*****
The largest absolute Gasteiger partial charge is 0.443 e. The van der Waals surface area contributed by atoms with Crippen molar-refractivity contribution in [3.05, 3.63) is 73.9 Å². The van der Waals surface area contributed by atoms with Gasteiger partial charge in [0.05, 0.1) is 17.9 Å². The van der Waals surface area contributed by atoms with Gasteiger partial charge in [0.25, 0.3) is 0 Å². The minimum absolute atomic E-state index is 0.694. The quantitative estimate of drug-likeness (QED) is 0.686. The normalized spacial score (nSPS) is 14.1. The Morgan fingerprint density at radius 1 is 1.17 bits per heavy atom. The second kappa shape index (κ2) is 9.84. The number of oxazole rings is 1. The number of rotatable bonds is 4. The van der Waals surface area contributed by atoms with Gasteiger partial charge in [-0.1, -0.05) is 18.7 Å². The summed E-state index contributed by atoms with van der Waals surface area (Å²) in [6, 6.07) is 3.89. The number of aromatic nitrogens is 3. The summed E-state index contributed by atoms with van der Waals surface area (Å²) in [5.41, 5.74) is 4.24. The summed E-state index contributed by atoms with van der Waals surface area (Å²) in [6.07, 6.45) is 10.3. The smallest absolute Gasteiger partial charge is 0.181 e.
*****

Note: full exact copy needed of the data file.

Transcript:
The largest absolute Gasteiger partial charge is 0.443 e. The van der Waals surface area contributed by atoms with Crippen molar-refractivity contribution in [3.05, 3.63) is 73.9 Å². The van der Waals surface area contributed by atoms with Gasteiger partial charge in [0.05, 0.1) is 17.9 Å². The van der Waals surface area contributed by atoms with Gasteiger partial charge in [0.25, 0.3) is 0 Å². The minimum absolute atomic E-state index is 0.694. The quantitative estimate of drug-likeness (QED) is 0.686. The normalized spacial score (nSPS) is 14.1. The Morgan fingerprint density at radius 1 is 1.17 bits per heavy atom. The second kappa shape index (κ2) is 9.84. The number of oxazole rings is 1. The number of rotatable bonds is 4. The van der Waals surface area contributed by atoms with Gasteiger partial charge in [-0.1, -0.05) is 18.7 Å². The summed E-state index contributed by atoms with van der Waals surface area (Å²) in [6, 6.07) is 3.89. The number of aromatic nitrogens is 3. The summed E-state index contributed by atoms with van der Waals surface area (Å²) in [5.41, 5.74) is 4.24. The summed E-state index contributed by atoms with van der Waals surface area (Å²) in [6.07, 6.45) is 10.3. The smallest absolute Gasteiger partial charge is 0.181 e.